As the number of COVID-19 cases surges across several US states, Dr. Anthony Fauci, Washington's foremost expert on infectious diseases, said that the country is still going through the first wave of the SARS-CoV-2 coronavirus pandemic.

Explaining that the current wave of the disease is not a new or consequent wave but rather a part of the initial wave, Fauci—whom President Donald Trump has continuously attacked over the months—said in an interview, "I look at it more as an elongated and an exacerbation of the original first wave."

Weather to Make Situation Worse

Dr.Fauci's statement comes at a time when the number of new cases reported across the country is in the ballpark of 80,000-90,000 a day. According to the Centers for Disease Control and Prevention (CDC), nearly 489,000 new cases and around 5,700 deaths have been reported in the last seven days, with over 80,000 cases reported on a daily basis over the weekend.

Dr. Anthony Fauci
Dr. Anthony Fauci Wikimedia Commons

While the cases surged to nearly 70,000 cases a day as economic activities re-commenced and stagnated at 30,000-40,000 for several weeks, the approaching winter will only make it worst, he pointed out. "We started to see a peak that brought us up to around 70,000 per day," Dr. Fauci told Yahoo Finance on Monday.

"Now as we're getting into the cold weather, we came back up again to the worst that we've ever had, which was over 80,000 per day," added the immunologist, who has headed the National Institute of Allergy and Infectious Diseases since 1984.

Not A Positive Outlook for Near Future

The 79-year-old physician noted that while the cases in the worst-affected areas such as the metropolitan areas of New York did show a decline over the months, it remained at a baseline of around 20,000 cases a day; a far cry from the 10,000 a day that he felt was a low enough one. "We never really cleared and got down to a very low baseline," stressed Dr. Fauci.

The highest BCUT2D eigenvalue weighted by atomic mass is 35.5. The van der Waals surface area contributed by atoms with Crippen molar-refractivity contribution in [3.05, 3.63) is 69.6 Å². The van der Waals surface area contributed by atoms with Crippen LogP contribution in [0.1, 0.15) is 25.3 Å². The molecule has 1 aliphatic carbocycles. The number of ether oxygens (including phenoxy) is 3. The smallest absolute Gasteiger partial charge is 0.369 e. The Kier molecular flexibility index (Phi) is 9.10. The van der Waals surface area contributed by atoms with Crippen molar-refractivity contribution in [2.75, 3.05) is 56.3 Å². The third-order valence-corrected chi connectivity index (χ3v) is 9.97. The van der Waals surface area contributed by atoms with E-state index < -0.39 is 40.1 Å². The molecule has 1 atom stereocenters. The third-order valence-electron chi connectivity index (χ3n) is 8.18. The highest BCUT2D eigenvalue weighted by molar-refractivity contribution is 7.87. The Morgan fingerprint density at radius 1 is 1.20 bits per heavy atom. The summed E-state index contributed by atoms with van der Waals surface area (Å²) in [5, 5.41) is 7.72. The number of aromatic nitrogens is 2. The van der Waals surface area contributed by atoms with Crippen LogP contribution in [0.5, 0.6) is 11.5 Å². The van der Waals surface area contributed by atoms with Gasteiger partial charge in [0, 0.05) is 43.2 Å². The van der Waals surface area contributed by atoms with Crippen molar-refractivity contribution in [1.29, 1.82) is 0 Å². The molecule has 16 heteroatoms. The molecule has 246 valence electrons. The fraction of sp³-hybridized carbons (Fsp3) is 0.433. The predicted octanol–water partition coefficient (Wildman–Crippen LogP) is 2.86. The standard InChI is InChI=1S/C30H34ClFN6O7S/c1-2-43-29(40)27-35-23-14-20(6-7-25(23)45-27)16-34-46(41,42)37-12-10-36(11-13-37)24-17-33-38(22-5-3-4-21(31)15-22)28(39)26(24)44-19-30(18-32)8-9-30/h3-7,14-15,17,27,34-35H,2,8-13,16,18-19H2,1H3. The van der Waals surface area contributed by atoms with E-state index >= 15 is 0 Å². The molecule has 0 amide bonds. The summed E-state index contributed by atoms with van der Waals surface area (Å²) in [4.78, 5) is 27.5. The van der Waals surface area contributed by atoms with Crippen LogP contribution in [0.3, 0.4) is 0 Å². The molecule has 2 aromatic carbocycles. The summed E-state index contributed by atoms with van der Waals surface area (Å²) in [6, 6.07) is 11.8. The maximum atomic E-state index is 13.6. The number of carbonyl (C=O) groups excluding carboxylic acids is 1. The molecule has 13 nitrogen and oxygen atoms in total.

USA COVID-19
USA COVID-19 (Representational Picture) Pexels/Karolina Grabowska

He also pointed out that as the country began reopening economic activities, the fashion in which the states did so were varied. Some failed to strictly adhere to the recommended safety guidelines, especially southern states such as Arizona, California, Florida, Georgia, and Texas, among others. Interestingly, all California, Texas and Florida are the worst-affected states.

"We have never really had waves in the sense of an up and down to a good baseline. It's been wavering up and down. And right now we are the highest baseline we have ever been, which is really quite precarious," he said. He averred that semantically speaking, even if the cases were part of smaller waves or one big wave, the outlook was not a positive one. "No matter how it was looked at, it's not a good news,' he stressed.